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Are Villages The Answer To London's Housing Crisis?

Bibury, Gloucestershire

New research published by the London School of Economics and Political Science and Berkeley Group explores how urban villages could help address the capital's housing crisis. 

LSE assistant professorial research fellow and co-author of the report Kath Scanlon says London is a city made of villages, and heritage still matters. “Our response to the housing crisis needs to draw on those qualities that still make them so desirable. Every time we look at a site or designate a Housing Zone, we should think about the social qualities that place could possess, not just how it might contribute to housing targets or the economy,” she says.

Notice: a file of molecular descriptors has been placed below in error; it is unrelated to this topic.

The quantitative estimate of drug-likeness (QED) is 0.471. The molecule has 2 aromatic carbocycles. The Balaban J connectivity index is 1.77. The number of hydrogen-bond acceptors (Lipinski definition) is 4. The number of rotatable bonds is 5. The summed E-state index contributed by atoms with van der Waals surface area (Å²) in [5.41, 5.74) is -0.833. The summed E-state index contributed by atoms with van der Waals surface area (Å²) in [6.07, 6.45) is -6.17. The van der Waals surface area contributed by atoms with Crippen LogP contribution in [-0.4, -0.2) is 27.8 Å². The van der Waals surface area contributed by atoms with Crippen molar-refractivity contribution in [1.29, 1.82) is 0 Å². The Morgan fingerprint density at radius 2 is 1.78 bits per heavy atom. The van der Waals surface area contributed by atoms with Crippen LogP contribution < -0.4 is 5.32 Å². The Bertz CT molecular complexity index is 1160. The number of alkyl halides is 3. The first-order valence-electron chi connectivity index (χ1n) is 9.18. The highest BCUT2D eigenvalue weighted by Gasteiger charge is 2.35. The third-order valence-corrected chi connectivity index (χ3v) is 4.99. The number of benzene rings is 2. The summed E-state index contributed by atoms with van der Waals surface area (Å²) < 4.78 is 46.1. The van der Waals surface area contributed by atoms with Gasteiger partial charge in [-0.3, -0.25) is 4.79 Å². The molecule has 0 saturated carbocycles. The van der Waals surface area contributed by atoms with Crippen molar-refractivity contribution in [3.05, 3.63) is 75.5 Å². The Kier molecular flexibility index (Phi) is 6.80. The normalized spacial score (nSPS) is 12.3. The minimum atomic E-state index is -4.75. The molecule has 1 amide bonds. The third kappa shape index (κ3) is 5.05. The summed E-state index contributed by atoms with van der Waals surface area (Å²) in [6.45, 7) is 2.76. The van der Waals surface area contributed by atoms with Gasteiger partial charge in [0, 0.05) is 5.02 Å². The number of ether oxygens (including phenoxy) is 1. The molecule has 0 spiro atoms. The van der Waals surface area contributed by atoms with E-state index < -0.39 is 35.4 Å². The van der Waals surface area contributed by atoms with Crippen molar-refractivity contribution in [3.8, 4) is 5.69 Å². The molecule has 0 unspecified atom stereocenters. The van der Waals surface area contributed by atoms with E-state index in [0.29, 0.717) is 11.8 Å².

"New London Villages" identifies six characteristics of a real urban village that developers should strive to create in their projects:

  • Small and intimate—it can be comfortably covered on foot.
  • Unique—an identifiable centre with its own atmosphere and sense of place with defined boundaries.
  • Designed for social interaction—ample public and greenspace, facilities for community events and a central hub to generate social interaction.
  • Locally driven and locally responsive—residents are fully involved in decisions that affect their community.
  • Functional—well-served by public and private transport with core services nearby such as a doctor’s surgery, food shops and schools.
  • A mixed community—a blend of ages, ethnicities, tenures, long-standing residents, newer arrivals.

With these six criteria in mind, the authors believe private developers should pick up the role of community development previously occupied by councils. In return, planning authorities might discount the price of land enough to encourage developers to build more much-needed homes.